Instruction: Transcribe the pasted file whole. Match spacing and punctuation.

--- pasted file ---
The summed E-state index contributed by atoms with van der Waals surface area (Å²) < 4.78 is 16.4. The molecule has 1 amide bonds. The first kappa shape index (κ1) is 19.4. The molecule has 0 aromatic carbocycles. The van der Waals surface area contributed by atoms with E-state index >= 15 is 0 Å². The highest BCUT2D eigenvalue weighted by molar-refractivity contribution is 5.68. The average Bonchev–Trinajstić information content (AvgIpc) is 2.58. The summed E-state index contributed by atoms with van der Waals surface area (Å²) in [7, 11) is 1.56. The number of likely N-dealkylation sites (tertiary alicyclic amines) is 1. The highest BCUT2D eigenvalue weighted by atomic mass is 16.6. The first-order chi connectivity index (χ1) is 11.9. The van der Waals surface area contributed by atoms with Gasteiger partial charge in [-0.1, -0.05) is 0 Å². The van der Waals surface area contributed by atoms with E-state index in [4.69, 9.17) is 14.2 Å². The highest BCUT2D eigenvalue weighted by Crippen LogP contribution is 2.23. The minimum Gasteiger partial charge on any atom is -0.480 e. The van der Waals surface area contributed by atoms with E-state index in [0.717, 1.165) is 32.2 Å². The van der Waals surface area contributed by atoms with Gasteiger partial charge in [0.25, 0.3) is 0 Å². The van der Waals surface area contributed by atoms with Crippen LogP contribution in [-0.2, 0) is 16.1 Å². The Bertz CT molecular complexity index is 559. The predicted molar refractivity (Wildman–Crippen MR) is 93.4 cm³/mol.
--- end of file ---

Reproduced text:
The summed E-state index contributed by atoms with van der Waals surface area (Å²) < 4.78 is 16.4. The molecule has 1 amide bonds. The first kappa shape index (κ1) is 19.4. The molecule has 0 aromatic carbocycles. The van der Waals surface area contributed by atoms with E-state index >= 15 is 0 Å². The highest BCUT2D eigenvalue weighted by molar-refractivity contribution is 5.68. The average Bonchev–Trinajstić information content (AvgIpc) is 2.58. The summed E-state index contributed by atoms with van der Waals surface area (Å²) in [7, 11) is 1.56. The number of likely N-dealkylation sites (tertiary alicyclic amines) is 1. The highest BCUT2D eigenvalue weighted by atomic mass is 16.6. The first-order chi connectivity index (χ1) is 11.9. The van der Waals surface area contributed by atoms with Gasteiger partial charge in [-0.1, -0.05) is 0 Å². The van der Waals surface area contributed by atoms with E-state index in [4.69, 9.17) is 14.2 Å². The highest BCUT2D eigenvalue weighted by Crippen LogP contribution is 2.23. The minimum Gasteiger partial charge on any atom is -0.480 e. The van der Waals surface area contributed by atoms with E-state index in [0.717, 1.165) is 32.2 Å². The van der Waals surface area contributed by atoms with Gasteiger partial charge in [0.25, 0.3) is 0 Å². The van der Waals surface area contributed by atoms with Crippen LogP contribution in [-0.2, 0) is 16.1 Å². The Bertz CT molecular complexity index is 559. The predicted molar refractivity (Wildman–Crippen MR) is 93.4 cm³/mol.